The Problem with Relying Only on LinkedIn Search

Do you use LinkedIn to network with colleagues, business professionals, and potential customers? If so, you’re probably somewhat familiar with the Search function that exists within the site. In fact, you probably use the standard People Search option most often. It’s supposed to be the simplest way to find a connection you are looking for. Here’s a brief description from the site:

“People Search in the search box lets you quickly find the person you are looking for by title,company, school, name, or other characteristics. Don’t worry about knowing the full name or exact search term. Just type in the relevant keywords and hit search. You can also quickly find one of your connections by typing their name and clicking on the suggestions that will be automatically generated” (Source). 

Here’s the problem with the Search system within LinkedIn: it’s extremely complicated and hard to understand if you aren’t familiar with all the customizable options that exist (I’d be willing to bet that the average person on LinkedIn isn’t very familiar).

For example:

  • There are too many options to decide from when choosing how you want to initially set up your search parameters. According to LinkedIn you can, “organize your results by clicking on the “Sort by” link on the top of the results to sort by: Relevance (the most relevant match based on your keywords and network are shown first), Relationships (First degree, second degree and groups are shown first in that order), and Relationship+Recommendations (the closest match that is one of your connections and has the most recommendations) and Keyword (the best match based solely on your query)” (Source). 
  • There are too many ways to view the search results that LinkedIn sends back to you.
  • There is an advanced search feature that requires you to know a lot of specific information about a connection you are looking for.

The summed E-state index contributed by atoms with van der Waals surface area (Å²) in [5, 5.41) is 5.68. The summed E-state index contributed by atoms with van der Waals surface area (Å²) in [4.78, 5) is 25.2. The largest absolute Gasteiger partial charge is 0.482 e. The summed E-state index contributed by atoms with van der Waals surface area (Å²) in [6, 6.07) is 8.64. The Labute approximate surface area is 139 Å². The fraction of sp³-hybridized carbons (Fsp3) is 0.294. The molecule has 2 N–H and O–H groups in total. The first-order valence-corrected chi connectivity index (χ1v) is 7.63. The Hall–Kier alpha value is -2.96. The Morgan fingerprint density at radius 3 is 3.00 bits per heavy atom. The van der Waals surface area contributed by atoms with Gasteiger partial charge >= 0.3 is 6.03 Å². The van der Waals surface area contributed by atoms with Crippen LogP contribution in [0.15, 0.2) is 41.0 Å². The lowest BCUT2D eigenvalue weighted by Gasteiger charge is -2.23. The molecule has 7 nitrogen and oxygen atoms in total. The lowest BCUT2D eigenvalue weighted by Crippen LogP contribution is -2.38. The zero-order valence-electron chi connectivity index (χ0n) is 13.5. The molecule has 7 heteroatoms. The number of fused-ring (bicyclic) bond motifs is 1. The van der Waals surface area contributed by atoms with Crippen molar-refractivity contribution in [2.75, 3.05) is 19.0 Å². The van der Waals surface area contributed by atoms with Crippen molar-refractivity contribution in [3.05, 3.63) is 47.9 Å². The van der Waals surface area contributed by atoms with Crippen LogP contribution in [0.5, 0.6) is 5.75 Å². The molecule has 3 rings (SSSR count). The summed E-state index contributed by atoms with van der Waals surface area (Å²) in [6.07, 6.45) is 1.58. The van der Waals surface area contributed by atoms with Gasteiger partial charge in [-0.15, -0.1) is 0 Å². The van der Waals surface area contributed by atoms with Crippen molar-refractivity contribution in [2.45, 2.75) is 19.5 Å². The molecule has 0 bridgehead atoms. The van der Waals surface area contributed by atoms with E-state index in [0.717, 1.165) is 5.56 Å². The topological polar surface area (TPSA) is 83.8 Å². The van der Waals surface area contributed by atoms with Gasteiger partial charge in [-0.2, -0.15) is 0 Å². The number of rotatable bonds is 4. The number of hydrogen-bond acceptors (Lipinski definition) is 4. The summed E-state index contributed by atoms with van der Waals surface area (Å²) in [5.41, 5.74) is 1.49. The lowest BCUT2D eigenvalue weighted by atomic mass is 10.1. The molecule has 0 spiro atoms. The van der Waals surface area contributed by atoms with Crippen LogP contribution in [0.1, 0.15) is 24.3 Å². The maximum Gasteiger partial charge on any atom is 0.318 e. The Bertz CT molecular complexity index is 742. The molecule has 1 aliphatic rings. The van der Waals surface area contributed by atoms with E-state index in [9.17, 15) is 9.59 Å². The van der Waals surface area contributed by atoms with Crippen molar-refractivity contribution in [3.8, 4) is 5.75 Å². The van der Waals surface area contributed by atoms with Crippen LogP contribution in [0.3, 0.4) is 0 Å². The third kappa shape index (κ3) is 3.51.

The bottom line is that while the LinkedIn Search system does offer a variety of ways to find connections, it’s ultimately unnecessarily complicated. In some cases, this, combined with having to search for someone who has a common name (ex. John Smith), can make it extremely hard to find the connection you are actually looking for.

For this reason, I have a few recommendations for you that will help ensure that your LinkedIn profile can be found by business professionals looking to connect with you on LinkedIn. They are as follows:

  1. Make sure you have set a unique “vanity URL” for your LinkedIn profile. For example, mine is
  2. Add this link to your LinkedIn profile on your Facebook page, your Twitter account, your website, and your blog.
  3. Add this link to the business cards you hand out to people at networking events, luncheons, or other meetings.
  4. Add this link to your email signature.

Don’t rely on LinkedIn Search to be found on the site. If you are interested in gaining more connections on LinkedIn, you must take more proactive steps offsite to ensure the people looking to connect with you can find you.



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